Banking and within it, capital markets continues to generate insane amounts of data. These producers range from news providers to electronic trading participants to stock exchanges which are increasingly looking to monetize data. And it is not just the banks, regulatory authorities like the FINRA in the US are processing peak volumes of 40-75 billion market events a day http://www.vamsitalkstech.com/?p=1157 [2]. In addition to data volumes, Capital Markets has always  possessed a variety challenge as well. They have tons of structured data around traditional banking data, market data, reference data & other economic data. You can then factor in semi-structured data around corporate filings,news,retailer data & other gauges of economic activity. An additional challenge now is the creation of data from social media, multimedia etc – firms are presented with significant technology challenges and business opportunities.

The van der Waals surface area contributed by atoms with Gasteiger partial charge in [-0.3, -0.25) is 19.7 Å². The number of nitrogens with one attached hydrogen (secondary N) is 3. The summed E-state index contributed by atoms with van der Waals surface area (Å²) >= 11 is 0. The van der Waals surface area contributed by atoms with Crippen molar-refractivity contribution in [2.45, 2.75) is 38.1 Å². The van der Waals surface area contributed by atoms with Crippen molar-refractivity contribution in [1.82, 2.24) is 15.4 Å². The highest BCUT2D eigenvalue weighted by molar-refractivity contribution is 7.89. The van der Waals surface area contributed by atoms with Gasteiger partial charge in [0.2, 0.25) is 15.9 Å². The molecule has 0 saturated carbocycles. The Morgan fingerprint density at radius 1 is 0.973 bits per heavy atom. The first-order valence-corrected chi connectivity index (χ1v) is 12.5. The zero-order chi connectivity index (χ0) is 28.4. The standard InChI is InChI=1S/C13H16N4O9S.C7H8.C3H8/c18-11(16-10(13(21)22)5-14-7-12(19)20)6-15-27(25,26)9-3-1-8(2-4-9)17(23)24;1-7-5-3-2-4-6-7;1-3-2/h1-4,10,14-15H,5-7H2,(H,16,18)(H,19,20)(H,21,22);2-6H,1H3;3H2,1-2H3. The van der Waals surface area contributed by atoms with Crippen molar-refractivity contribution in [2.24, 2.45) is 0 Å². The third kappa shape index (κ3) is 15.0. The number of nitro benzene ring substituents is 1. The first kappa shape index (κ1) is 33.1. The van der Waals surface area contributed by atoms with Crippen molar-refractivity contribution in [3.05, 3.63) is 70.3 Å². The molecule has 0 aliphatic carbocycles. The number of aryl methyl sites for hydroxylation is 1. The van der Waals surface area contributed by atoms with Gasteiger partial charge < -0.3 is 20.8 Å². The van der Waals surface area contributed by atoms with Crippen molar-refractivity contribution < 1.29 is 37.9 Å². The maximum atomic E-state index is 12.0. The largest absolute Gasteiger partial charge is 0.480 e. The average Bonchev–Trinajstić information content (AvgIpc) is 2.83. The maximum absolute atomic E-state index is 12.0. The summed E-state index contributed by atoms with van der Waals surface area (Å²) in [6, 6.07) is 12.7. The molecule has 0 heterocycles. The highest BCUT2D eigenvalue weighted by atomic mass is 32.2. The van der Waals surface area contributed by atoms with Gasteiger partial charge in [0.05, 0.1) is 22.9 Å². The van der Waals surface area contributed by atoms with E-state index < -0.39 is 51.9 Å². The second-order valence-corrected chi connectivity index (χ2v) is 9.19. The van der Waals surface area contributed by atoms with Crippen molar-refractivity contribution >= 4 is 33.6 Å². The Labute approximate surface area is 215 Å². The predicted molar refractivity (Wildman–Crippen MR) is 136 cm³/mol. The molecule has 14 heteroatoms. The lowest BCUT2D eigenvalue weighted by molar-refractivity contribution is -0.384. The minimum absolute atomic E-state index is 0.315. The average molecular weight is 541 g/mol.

Within larger financial supermarkets, the capital markets group typically leads the way in  being forward looking in terms of adopting cutting edge technology and high tech spends.  Most of the compute intensive problems are generated out of either this group or the enterprise risk group. These groups own the exchange facing order management systems, the trade booking systems, the pricing libraries for the products the bank trades as well as the tactical systems that are used to manage their market and credit risks, customer profitability, compliance and collateral systems.  They typically hold about one quarter of a Banks total IT budget. Capital Markets thus has the largest number of use cases for risk and compliance.

Players across value chain on the buy side, the sell side, the intermediaries (stock exchanges & the custodians) & technology firms such as market data providers are all increasingly looking at leveraging these new data sets that can help unlock the value of data for business purposes beyond operational efficiency.

So what are the  different categories of applications that are clearly leveraging Big Data in production deployments.

CapMkts_UseCases